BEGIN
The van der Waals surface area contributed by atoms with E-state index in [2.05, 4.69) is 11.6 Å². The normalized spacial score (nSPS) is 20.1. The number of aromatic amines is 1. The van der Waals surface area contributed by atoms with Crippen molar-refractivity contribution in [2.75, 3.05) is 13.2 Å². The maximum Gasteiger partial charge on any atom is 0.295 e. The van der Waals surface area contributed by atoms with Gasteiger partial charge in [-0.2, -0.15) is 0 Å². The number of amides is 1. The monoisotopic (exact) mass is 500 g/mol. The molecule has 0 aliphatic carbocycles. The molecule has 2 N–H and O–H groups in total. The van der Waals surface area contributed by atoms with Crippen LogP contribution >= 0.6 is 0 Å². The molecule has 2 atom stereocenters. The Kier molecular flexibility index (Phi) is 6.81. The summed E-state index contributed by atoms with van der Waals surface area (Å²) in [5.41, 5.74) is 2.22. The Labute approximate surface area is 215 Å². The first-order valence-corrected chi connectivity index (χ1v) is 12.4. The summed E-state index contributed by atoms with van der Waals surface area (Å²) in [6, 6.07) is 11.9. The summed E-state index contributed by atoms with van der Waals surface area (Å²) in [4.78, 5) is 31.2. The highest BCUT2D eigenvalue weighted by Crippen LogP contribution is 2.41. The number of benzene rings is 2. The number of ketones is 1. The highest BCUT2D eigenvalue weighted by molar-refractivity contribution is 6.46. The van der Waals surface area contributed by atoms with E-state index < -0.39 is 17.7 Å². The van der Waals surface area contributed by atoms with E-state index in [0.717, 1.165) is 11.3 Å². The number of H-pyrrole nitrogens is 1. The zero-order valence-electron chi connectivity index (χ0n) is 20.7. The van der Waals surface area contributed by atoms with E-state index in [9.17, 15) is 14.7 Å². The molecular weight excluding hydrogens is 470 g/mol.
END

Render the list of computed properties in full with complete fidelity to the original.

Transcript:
The van der Waals surface area contributed by atoms with E-state index in [2.05, 4.69) is 11.6 Å². The normalized spacial score (nSPS) is 20.1. The number of aromatic amines is 1. The van der Waals surface area contributed by atoms with Crippen molar-refractivity contribution in [2.75, 3.05) is 13.2 Å². The maximum Gasteiger partial charge on any atom is 0.295 e. The van der Waals surface area contributed by atoms with Gasteiger partial charge in [-0.2, -0.15) is 0 Å². The number of amides is 1. The monoisotopic (exact) mass is 500 g/mol. The molecule has 0 aliphatic carbocycles. The molecule has 2 N–H and O–H groups in total. The van der Waals surface area contributed by atoms with Crippen LogP contribution >= 0.6 is 0 Å². The molecule has 2 atom stereocenters. The Kier molecular flexibility index (Phi) is 6.81. The summed E-state index contributed by atoms with van der Waals surface area (Å²) in [5.41, 5.74) is 2.22. The Labute approximate surface area is 215 Å². The first-order valence-corrected chi connectivity index (χ1v) is 12.4. The summed E-state index contributed by atoms with van der Waals surface area (Å²) in [6, 6.07) is 11.9. The summed E-state index contributed by atoms with van der Waals surface area (Å²) in [4.78, 5) is 31.2. The highest BCUT2D eigenvalue weighted by Crippen LogP contribution is 2.41. The number of benzene rings is 2. The number of ketones is 1. The highest BCUT2D eigenvalue weighted by molar-refractivity contribution is 6.46. The van der Waals surface area contributed by atoms with E-state index < -0.39 is 17.7 Å². The van der Waals surface area contributed by atoms with E-state index in [0.717, 1.165) is 11.3 Å². The number of H-pyrrole nitrogens is 1. The zero-order valence-electron chi connectivity index (χ0n) is 20.7. The van der Waals surface area contributed by atoms with E-state index in [9.17, 15) is 14.7 Å². The molecular weight excluding hydrogens is 470 g/mol.